Carel Rautenbach (centre), marketing manager of Investec Asset Management, collected the Raging Bull Award on behalf of the Investec GSF Global Strategic Managed Fund from Laura du Preez, acting editor of Personal Finance, and Ryk de Klerk, managing director of PlexCrown Fund Ratings.


Raging Bull Award for the Best Offshore Global Asset Allocation Fund – the top-performing fund on a risk-adjusted basis over five years to December 31, 2012

The right choice of asset classes and geographic regions during the tricky economic conditions that followed the financial crisis in 2008 earned Investec’s global asset allocation fund a Raging Bull Award at this year’s award ceremony.

Among the offshore funds approved by the Financial Services Board as those that can be marketed to South African investors, the fund was the leading global asset allocation fund on a risk-adjusted basis over the five years to the end of December last year.

It earned five PlexCrowns and the highest score among its peers and returned 4.4 percent a year over the past five years, according to ProfileData.

The manager of the fund takes into consideration both macro-economic factors (a top-down investment approach) and factors that affect individual shares or securities (bottom-up approach) when making asset allocation calls.

The focus on specific securities is complemented with themes that are identified as likely to do well, London-based fund manager Philip Saunders says. These themes may focus on market sectors, regions or even market capitalisation factors, he says.

The first year of the five-year period to the end of 2012 was marked by the global financial crisis.

Before the crisis the fund had reduced its equity exposure to below 60 percent and had increased its bond exposure to 42 percent. The fund is confined by its mandate to an equity exposure of 75 percent.

However, Saunders says the fund had a “rough time” in the last quarter of 2008. The fund had started to build a strong position in global corporate bonds, with less exposure to government bonds, he says. Immediately after the crisis, corporate bonds behaved like equities and fell dramatically, Saunders says.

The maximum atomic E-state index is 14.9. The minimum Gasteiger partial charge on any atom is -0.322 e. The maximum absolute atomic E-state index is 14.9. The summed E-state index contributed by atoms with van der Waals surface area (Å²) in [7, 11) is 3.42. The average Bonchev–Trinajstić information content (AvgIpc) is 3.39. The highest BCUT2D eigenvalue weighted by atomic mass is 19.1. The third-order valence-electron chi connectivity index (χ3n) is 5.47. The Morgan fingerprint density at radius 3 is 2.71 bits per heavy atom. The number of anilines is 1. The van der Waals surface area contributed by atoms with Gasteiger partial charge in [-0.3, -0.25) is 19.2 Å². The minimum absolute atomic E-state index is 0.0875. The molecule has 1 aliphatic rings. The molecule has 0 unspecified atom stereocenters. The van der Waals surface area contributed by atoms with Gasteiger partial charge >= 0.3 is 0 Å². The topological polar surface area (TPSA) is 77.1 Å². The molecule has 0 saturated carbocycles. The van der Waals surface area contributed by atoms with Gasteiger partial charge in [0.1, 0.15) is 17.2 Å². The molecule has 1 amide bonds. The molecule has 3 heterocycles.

After this bad start to the five-year period, the fund had a “tremendous” 2009 and 2010 as its investments in corporate bonds and more defensive shares paid off, Saunders says. In those years, the fund’s equity investments were in quality stocks, with a focus on global franchises such as Coca-Cola and Proctor & Gamble, and it avoided out-of-favour shares, such as banks.

Saunders says Investec was comfortable to be in quality stocks, because they became incredibly cheap in 2009 as investors sold them off in large amounts.

The earnings of quality shares recovered strongly after the crisis, so they performed extremely well for the Global Strategic Managed Fund as the world “climbed a wall of worry” about the macro-economics of developed countries – the eurozone, in particular – and a slowdown of growth in China.

In 2011, global financial markets experienced a correction rather than the expected continued expansion that typically follows a recession, Saunders says.

Although equity returns were modest in that year, Investec maintained its positions in both the equity and corporate bond market, because it took the view that the bull market would resume.